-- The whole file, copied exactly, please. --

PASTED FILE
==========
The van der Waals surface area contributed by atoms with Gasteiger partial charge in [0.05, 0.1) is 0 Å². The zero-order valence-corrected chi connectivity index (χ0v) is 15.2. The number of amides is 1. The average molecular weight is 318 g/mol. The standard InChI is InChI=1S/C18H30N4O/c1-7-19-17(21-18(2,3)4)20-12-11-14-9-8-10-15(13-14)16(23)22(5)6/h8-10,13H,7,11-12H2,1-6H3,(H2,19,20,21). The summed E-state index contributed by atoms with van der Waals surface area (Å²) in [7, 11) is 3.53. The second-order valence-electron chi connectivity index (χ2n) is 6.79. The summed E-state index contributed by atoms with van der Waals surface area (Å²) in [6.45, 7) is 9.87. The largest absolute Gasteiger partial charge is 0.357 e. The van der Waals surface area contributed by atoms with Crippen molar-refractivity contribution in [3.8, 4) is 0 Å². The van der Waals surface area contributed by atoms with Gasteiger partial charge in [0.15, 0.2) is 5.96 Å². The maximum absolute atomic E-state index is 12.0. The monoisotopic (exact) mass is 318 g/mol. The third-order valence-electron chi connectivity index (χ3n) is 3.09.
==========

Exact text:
The van der Waals surface area contributed by atoms with Gasteiger partial charge in [0.05, 0.1) is 0 Å². The zero-order valence-corrected chi connectivity index (χ0v) is 15.2. The number of amides is 1. The average molecular weight is 318 g/mol. The standard InChI is InChI=1S/C18H30N4O/c1-7-19-17(21-18(2,3)4)20-12-11-14-9-8-10-15(13-14)16(23)22(5)6/h8-10,13H,7,11-12H2,1-6H3,(H2,19,20,21). The summed E-state index contributed by atoms with van der Waals surface area (Å²) in [7, 11) is 3.53. The second-order valence-electron chi connectivity index (χ2n) is 6.79. The summed E-state index contributed by atoms with van der Waals surface area (Å²) in [6.45, 7) is 9.87. The largest absolute Gasteiger partial charge is 0.357 e. The van der Waals surface area contributed by atoms with Crippen molar-refractivity contribution in [3.8, 4) is 0 Å². The van der Waals surface area contributed by atoms with Gasteiger partial charge in [0.15, 0.2) is 5.96 Å². The maximum absolute atomic E-state index is 12.0. The monoisotopic (exact) mass is 318 g/mol. The third-order valence-electron chi connectivity index (χ3n) is 3.09.